One perk of my job as a food editor is getting a sneak peek at cookbooks before they hit shelves. While browsing through a new Italian one scheduled for release this fall, I was reminded there’s more than one way to make pasta at home. We often rely on eggs to make pasta at home, but there’s good news if you’re allergic to eggs. Next time you’re in the supermarket, read one of the labels and you’ll see most boxed pasta are made with semolina flour and water, not an egg in site. You can make this at home too.
Rustic Italian Cooking by Marc Vetri reminded about that other world of pasta-making. The jury is still out on the book as a whole. It’s clear there’s a professional chef in the driver’s seat, and that’s not always a good thing. Chefs tend to speak in definitives, like saying there’s only one way or ingredient that can be used to execute a recipe. Having worked in many high-end restaurants myself, but now a mother of two young children, I know it’s possible to cook up an elegant-sounding meal with out it being fussy in preparation.
I did take away some inspiration, though, and perhaps that is what this book is meant to do. Moments after reading his recipe for extruded pasta, I found myself pulling flours off the shelf and setting up the pasta making attachment on my Cuisinart stand mixer. Extruded what, you’re thinking, right? It simply means pasta that has been forced through a machine and cut into shapes using a die or cutting discs. This was obvious to figure out by reading Vetri’s directions, but he never stopped to explain that important bit of information—chef’s sometimes overlook the very simple instructions that are vital to translating restaurant food into everyday meals for the homecook.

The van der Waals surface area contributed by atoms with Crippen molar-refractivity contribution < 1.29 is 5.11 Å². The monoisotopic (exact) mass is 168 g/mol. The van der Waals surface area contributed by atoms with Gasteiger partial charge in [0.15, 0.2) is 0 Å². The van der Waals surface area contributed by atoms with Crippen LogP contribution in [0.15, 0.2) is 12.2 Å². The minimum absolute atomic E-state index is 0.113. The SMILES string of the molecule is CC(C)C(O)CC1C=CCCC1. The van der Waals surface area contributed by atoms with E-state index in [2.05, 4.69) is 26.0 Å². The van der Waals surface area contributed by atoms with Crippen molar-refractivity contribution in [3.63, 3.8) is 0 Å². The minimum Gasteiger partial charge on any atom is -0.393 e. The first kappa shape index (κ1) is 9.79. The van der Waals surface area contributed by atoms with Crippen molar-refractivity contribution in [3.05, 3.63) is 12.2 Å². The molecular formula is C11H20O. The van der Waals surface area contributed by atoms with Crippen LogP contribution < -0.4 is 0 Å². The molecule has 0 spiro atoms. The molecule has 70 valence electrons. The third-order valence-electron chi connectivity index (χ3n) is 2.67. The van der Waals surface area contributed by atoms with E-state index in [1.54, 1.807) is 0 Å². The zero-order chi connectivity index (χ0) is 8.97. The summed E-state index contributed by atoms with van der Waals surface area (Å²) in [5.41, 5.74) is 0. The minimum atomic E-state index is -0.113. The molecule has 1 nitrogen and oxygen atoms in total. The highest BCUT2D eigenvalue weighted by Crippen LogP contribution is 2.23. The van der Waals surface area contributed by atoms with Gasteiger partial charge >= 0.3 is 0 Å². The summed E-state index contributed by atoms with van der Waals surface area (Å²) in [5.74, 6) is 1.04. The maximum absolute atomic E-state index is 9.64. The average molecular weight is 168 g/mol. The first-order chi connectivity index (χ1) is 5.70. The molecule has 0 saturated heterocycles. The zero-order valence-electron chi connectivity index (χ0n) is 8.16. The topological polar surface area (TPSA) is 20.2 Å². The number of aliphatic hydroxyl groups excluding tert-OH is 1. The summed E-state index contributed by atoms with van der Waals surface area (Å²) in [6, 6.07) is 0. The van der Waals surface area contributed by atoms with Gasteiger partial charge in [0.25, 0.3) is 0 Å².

The ratios of flour to water produced a too-wet dough, but since this was an uncorrected proof, it’s possible the recipes are still being edited. So I went back to the drawing board and had to create my own recipe—I was far too invested at this point to just pack up my equipment. I adjusted the liquid to flour ratio and added some spelt to give my pasta a healthier boost. When all was done, I’d invited my girlfriend over for a glorious lunch before we picked our kids up from school. We both agreed it was a restaurant-worthy meal without the stunning price tag.
Spelt Semolina Pasta with Slow Roasted Tomato Sauce
Making pasta at home during the summer can be a tricky process. Humidity will cause the flours to absorb water differently, so if your dough is too wet, add more flour 1 tablespoon at a time until it reaches the proper consistency. Likewise, if your dough is too dry, add additional water, 1 teaspoon at a time, to soften it up. Before feeding the dough through the tube, it should be smooth and elastic, almost like a fresh-opened package of playdough.
1 cup spelt flour
2 cups semolina, plus more for sprinkling
3/4 cup water
2 cups slow roasted tomatoes (see recipe below)
Handful of fresh basil, roughly torn, to serve
Freshly grated Pecorino Romano cheese, to serve
Makes 2 cups
2 pints grape or cherry tomatoes, cut in half
1/4 cup olive oil
Sea salt and freshly ground black pepper, to taste